Judge claims UK laws on temporary workers are far from satisfactory

The employment rights of agency workers have been called into question again after a senior judge condemned UK laws on temps as “far from satisfactory”.

At an Employment Appeal Tribunal (EAT) for unfair dismissal against Haringey Council in London last month, Mr Justice Bean ruled that the claimant, a temporary estates officer, was neither an employee of the council nor of the employ­ment agency.

But, in giving his decision, the judge said: “The state of the law regarding the status of long-term agency workers is, in my view, far from satisfactory, but it will need legislation to change it.”

TUC general secretary Brendan Barber said it underlined why temporary workers needed better protection. “Agency workers have very few rights and this can lay them open to exploitation at the hands of unscrupulous employers,” he told Personnel Today.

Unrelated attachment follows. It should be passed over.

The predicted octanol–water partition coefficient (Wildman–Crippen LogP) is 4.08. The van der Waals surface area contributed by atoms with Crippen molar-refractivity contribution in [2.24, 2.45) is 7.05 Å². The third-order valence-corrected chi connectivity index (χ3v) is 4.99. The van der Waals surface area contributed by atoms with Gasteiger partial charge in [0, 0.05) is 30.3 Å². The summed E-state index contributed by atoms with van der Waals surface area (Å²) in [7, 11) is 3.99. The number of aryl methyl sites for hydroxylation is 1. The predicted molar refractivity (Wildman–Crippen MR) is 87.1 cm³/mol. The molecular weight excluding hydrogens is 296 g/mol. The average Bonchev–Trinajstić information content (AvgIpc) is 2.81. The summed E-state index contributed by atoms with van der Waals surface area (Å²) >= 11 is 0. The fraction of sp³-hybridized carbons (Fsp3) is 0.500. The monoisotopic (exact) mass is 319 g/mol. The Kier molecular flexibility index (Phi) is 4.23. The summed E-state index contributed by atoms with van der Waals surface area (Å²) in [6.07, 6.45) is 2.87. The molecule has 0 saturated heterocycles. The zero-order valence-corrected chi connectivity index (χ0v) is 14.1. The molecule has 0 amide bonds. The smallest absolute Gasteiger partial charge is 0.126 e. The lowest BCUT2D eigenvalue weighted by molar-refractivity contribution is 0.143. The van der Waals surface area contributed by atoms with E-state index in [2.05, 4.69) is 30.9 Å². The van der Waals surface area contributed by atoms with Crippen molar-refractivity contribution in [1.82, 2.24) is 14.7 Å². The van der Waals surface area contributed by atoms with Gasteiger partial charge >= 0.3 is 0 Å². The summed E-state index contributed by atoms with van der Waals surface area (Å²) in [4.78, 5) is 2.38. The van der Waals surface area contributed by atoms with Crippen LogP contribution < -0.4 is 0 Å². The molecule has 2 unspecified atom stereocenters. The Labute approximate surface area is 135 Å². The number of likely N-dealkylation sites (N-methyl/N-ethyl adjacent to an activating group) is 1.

“New laws are needed to stop temps from being unfairly dismissed, being paid less per hour [than full-time staff] and being denied sick and maternity pay.”

Adam Turner, employment lawyer at law firm Lovells, said: “The UK’s agency market is the biggest in Europe and the fact that employers are not regarded as liable for temporary workers is seen as a big plus.

“This ruling is another indication that this area needs addressing.”

The TUC is backing the Temporary Agency Workers (Prevention of Less Favourable Treatment) Bill, a ­private members’ Bill introduced by Labour MP Paul Farrelly. The government is also consulting on the rights of vulnerable agency workers.




 

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